And the LORD God formed man of the dust of the ground, and breathed into his nostrils the breath of life; and man became a living being. (Genesis 2:7)
Several crucial things are needed to construct a skyscraper: building materials, a detailed plan, and a mind to design and put it all together. After months of planning and working, the building takes shape and, once finished, looks stunning. It’s firmly grounded to withstand wind and unpredictable weather. It’s supported with precisely arranged metal bars, and it even has aesthetic features. The design is not only admirable but quite apparent. Would someone walk by a skyscraper and think it wasn’t designed?
The more we learn about nature, the more we discover just how intricately designed it is—with features far more elaborate than those of the skyscraper. Biological organisms have blueprint-like information (e.g., DNA and epigenetic) and building materials (proteins and others), and the only valid remaining question is whether or not a mind planned and put it all together. But why question the existence of a mind? Whenever we can verify the origination of plans and specifications, they are always the result of purposeful design, and only minds possess the ability to design. And only beings possess minds.
Take the human body. Its profound engineering outshines virtually everything else we see. Even the best scientists and engineers can’t come close to replicating its beauty, performance, and complexity. As we study the human body, it becomes apparent that it was the result of an exceptionally intelligent and creative Mind.
This fall, ICR will release Made in His Image, a new four-episode DVD series that follows in the footsteps of Unlocking the Mysteries of Genesis and explores the most complex and miraculous creations in the universe—us! We’ll take viewers on a journey through the development of a baby’s exceptional cardiovascular system that is vital to life in the womb, delve into the breathtaking features of the human eye and hand, and explore Christ’s marvelous engineering displayed through the abilities of the human body in motion.
The Miracle of Birth
The first episode looks at seven aspects of design that form a principle called all-or-nothing unity. This principle states that unless all of the critical parts are in the right place at the right time and in the right amount, none of the expected function is attained. Consultant physician Dr. Joseph Kezele and Dr. Randy Guliuzza describe how the birth of a child perfectly exhibits all-or-nothing unity and the wonderful hand of our all-powerful Creator at work.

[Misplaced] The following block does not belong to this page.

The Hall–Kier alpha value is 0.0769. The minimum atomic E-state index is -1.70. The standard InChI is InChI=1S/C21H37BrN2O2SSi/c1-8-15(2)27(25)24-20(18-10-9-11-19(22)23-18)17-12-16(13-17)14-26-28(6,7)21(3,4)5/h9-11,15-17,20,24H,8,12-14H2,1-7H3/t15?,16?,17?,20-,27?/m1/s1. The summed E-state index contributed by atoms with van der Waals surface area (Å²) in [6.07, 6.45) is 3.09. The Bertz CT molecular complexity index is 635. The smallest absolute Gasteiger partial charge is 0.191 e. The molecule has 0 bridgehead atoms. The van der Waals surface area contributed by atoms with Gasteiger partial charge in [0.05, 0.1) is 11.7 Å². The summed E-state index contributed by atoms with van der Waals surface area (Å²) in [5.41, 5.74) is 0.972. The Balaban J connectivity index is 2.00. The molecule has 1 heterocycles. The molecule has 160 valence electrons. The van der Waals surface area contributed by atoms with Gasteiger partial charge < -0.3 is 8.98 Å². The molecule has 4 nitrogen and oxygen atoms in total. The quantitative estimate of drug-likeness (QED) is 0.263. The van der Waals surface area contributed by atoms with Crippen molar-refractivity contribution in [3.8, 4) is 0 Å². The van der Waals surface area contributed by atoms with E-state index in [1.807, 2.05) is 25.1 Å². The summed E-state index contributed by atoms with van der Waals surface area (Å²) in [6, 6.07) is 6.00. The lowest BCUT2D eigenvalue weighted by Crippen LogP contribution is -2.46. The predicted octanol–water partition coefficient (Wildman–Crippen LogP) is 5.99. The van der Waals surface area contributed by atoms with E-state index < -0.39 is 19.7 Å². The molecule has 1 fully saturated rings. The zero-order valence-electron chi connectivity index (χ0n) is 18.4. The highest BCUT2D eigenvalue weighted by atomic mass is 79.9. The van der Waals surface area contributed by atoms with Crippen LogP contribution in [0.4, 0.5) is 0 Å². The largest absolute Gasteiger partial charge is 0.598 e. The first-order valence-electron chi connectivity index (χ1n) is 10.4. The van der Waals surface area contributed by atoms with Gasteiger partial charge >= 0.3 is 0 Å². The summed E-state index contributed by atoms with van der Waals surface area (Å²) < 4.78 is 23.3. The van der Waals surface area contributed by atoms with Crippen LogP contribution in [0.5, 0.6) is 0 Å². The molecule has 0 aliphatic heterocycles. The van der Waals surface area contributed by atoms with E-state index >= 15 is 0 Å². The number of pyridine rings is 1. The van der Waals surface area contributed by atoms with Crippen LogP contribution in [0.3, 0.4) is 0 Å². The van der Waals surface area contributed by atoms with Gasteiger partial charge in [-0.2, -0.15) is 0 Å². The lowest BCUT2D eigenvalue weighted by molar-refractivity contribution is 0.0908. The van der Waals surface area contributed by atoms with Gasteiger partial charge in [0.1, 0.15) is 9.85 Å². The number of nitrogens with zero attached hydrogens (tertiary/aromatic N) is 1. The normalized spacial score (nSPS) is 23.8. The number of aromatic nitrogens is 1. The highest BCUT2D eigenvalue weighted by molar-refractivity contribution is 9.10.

One example is the multiple temporary structures that allow a child to survive in a watery world for nine months and then suddenly transition into a normal breathing environment after birth. A substitute lung to get oxygen from the mother, shunts that divert most blood around the developing baby’s lungs, and blood vessels that connect the baby to the placenta—all of these must work together to enable a baby to thrive in the womb. Within the first 30 minutes after birth, all the temporary vessels, shunts, and openings normally stop functioning, and they permanently close within the next one to two days.
The Marvel of Eyes
The origin of the eye’s incredibly complex components has consistently been difficult to explain via a natural process of numerous, successive, slight modifications due to genetic mutations. The Lord Jesus certainly packed a huge amount of functionality into something beautiful, and our eyes not only allow us to see the world but help us to reflect the emotions of our inner spirit. They are a hallmark of God’s purpose and elegance.
The visual system develops in the womb with built-in plans and specifications. Tissues form the eye in a precise choreography of carefully timed steps. At the same time, nerves are constructed to bring data from the eyes to the brain.